How to Tell a Story Effectively
Storytelling is a powerful tool that great leaders use to motivate the masses and masterful writers harness to create classic literature. If you’re just getting started writing and telling stories, here are some storytelling tips that can help you strengthen your narratives and engage your audience:
- Choose a clear central message. A great story usually progresses towards a central moral or message. When crafting a story, you should have a definite idea of what you’re building toward. If your story has a strong moral component, you’ll want to guide listeners or readers to that message. If you’re telling a funny story, you might build toward a twist that will leave your audience in stitches. If you’re telling an engaging story, try to increase the dramatic tension and suspense right up until the climax of your narrative. Regardless of what type of story you are telling, it’s important to be very clear on the central theme or plot point that you are building your story around.
- Embrace conflict. As a storyteller, you can’t shy away from conflict. Great storytellers craft narratives that have all sorts of obstacles and hardships strewn in the path of their protagonists. In order to be satisfied with a happy ending, audiences have to watch the main characters struggle to achieve their goals. It’s okay to be cruel to your main characters—in fact, it’s necessary. Compelling plots are built on conflict, and it’s imperative that you embrace conflict and drama in order to become a better storyteller.
- Have a clear structure. There are many different ways to structure a story, but the three ingredients a story must have are a beginning, middle, and end. On a more granular level, a successful story will start with an inciting incident, lead into rising action, build to a climax and ultimately settle into a satisfying resolution. There are many books and online resources that can help you better understand these terms and acquaint you with other storytelling techniques. Additional insights into story structure can be gleaned by exposing yourself to great storytellers in literature and film and practicing laying out your own stories on paper so you can observe their shape and structure.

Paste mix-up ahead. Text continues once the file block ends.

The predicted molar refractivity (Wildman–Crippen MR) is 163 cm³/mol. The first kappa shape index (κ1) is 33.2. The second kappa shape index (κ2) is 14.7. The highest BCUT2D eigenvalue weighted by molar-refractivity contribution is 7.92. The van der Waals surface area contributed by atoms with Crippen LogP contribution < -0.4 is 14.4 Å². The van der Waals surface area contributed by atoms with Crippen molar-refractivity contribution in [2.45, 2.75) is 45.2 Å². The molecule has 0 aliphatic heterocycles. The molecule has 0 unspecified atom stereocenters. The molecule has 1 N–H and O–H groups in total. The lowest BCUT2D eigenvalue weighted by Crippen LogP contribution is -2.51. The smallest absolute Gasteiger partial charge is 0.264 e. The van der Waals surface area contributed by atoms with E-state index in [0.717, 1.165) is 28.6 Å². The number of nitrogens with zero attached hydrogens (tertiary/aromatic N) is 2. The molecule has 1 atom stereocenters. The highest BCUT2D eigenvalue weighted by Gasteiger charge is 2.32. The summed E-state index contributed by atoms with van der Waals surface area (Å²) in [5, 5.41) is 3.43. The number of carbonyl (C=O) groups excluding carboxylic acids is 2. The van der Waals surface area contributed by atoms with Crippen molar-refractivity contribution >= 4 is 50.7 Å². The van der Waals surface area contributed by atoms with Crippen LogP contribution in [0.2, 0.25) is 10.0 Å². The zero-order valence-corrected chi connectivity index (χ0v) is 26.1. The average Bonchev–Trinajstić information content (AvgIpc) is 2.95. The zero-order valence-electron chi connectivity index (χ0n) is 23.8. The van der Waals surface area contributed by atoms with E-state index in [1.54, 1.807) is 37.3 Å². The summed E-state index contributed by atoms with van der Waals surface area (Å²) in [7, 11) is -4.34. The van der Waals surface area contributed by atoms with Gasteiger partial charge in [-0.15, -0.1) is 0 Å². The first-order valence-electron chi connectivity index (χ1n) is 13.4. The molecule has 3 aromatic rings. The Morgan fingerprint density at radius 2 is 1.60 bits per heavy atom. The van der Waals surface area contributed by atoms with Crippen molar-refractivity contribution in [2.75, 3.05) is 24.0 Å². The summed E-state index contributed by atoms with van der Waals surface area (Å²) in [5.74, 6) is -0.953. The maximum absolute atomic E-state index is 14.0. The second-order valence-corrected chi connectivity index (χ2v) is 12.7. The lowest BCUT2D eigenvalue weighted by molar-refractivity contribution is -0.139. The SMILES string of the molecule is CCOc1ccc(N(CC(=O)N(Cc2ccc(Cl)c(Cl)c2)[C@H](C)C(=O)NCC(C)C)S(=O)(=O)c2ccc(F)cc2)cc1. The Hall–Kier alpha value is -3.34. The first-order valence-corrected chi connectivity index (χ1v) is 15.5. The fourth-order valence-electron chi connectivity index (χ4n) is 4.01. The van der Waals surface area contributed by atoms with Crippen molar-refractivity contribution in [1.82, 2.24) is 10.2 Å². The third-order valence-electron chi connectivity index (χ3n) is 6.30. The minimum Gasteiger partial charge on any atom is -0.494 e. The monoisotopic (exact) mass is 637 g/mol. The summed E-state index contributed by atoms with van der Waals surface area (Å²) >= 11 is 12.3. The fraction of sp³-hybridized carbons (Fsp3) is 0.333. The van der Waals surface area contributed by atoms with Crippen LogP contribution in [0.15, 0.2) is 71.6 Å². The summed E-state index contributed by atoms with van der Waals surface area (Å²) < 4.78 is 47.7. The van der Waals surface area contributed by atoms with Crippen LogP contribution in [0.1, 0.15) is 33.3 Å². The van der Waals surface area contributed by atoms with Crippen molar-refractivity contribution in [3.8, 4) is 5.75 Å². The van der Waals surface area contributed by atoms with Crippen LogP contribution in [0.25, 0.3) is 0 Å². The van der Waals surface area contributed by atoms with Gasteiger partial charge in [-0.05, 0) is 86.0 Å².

- Mine your personal experiences. Whether or not you are telling a real story directly based on personal experience, you can always look to your life for inspiration when coming up with new stories. Think about important experiences in your real life and how you might be able to craft them into narratives.
- Engage your audience. Great storytelling requires you to connect with your audience, but much of how you captivate your audience depends upon the mode of storytelling you’re using. If you’re reading a short story in front of an audience, you might want to play around with bringing your gaze off the page every so often to make eye contact with your audience. If you’re recording a narrative podcast, so much depends upon the expressiveness of your voice and your ability to convey emotion with your tone. However you choose to tell your story, make sure to consider your audience.
- Observe good storytellers. Your personal stories will always be unique and specific to you, but there’s no better way to learn how to craft and deliver a narrative than by watching storytellers you admire relate their own stories. Most of us know people who we regard as eloquent and engaging storytellers. Whether it be a family member who regales you with childhood tales around the dinner table or a local politician who excels at public speaking, chances are you’ve come across more than a handful of talented storytellers in your life. Look for good storytellers and learn through observation. How do they craft a successful story?
- Narrow the scope of your story. If you’re telling a true story from your own life, it can be hard to choose the important main points that you should include. Many people have a tendency to include every detail and end up inundating their audience with facts that dilute the central story arc. Choose a clear beginning and end to your story, then write the key plot events as bullet points between them. Trust that your audience will be able to follow your story, and don’t overwhelm them with unnecessary backstory or tangential plot points.
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